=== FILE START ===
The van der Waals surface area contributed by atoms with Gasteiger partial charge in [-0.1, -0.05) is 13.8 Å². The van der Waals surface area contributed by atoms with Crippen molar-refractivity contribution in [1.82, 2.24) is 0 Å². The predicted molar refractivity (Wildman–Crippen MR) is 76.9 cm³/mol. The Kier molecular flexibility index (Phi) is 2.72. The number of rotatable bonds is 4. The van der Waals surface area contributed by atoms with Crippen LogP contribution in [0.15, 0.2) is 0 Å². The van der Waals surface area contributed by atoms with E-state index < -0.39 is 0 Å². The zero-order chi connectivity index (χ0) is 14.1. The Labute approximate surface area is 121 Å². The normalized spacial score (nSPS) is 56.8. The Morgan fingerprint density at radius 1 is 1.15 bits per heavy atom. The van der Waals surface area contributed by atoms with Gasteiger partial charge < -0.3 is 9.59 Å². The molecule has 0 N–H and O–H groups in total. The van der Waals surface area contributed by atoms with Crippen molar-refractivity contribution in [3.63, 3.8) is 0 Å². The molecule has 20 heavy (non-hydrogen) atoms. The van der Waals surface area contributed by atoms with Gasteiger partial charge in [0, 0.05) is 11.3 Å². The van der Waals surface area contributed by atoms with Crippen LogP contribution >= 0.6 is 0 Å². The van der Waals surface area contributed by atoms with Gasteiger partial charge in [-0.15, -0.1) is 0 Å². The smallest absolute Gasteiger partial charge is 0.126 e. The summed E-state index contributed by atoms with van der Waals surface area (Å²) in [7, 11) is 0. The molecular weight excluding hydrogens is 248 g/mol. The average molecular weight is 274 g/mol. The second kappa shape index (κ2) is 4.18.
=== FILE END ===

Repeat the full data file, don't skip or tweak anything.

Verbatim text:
The van der Waals surface area contributed by atoms with Gasteiger partial charge in [-0.1, -0.05) is 13.8 Å². The van der Waals surface area contributed by atoms with Crippen molar-refractivity contribution in [1.82, 2.24) is 0 Å². The predicted molar refractivity (Wildman–Crippen MR) is 76.9 cm³/mol. The Kier molecular flexibility index (Phi) is 2.72. The number of rotatable bonds is 4. The van der Waals surface area contributed by atoms with Crippen LogP contribution in [0.15, 0.2) is 0 Å². The van der Waals surface area contributed by atoms with E-state index < -0.39 is 0 Å². The zero-order chi connectivity index (χ0) is 14.1. The Labute approximate surface area is 121 Å². The normalized spacial score (nSPS) is 56.8. The Morgan fingerprint density at radius 1 is 1.15 bits per heavy atom. The van der Waals surface area contributed by atoms with Gasteiger partial charge < -0.3 is 9.59 Å². The molecule has 0 N–H and O–H groups in total. The van der Waals surface area contributed by atoms with Crippen molar-refractivity contribution in [3.63, 3.8) is 0 Å². The molecule has 20 heavy (non-hydrogen) atoms. The van der Waals surface area contributed by atoms with Gasteiger partial charge in [0, 0.05) is 11.3 Å². The van der Waals surface area contributed by atoms with Crippen LogP contribution >= 0.6 is 0 Å². The van der Waals surface area contributed by atoms with Gasteiger partial charge in [-0.15, -0.1) is 0 Å². The smallest absolute Gasteiger partial charge is 0.126 e. The summed E-state index contributed by atoms with van der Waals surface area (Å²) in [7, 11) is 0. The molecular weight excluding hydrogens is 248 g/mol. The average molecular weight is 274 g/mol. The second kappa shape index (κ2) is 4.18.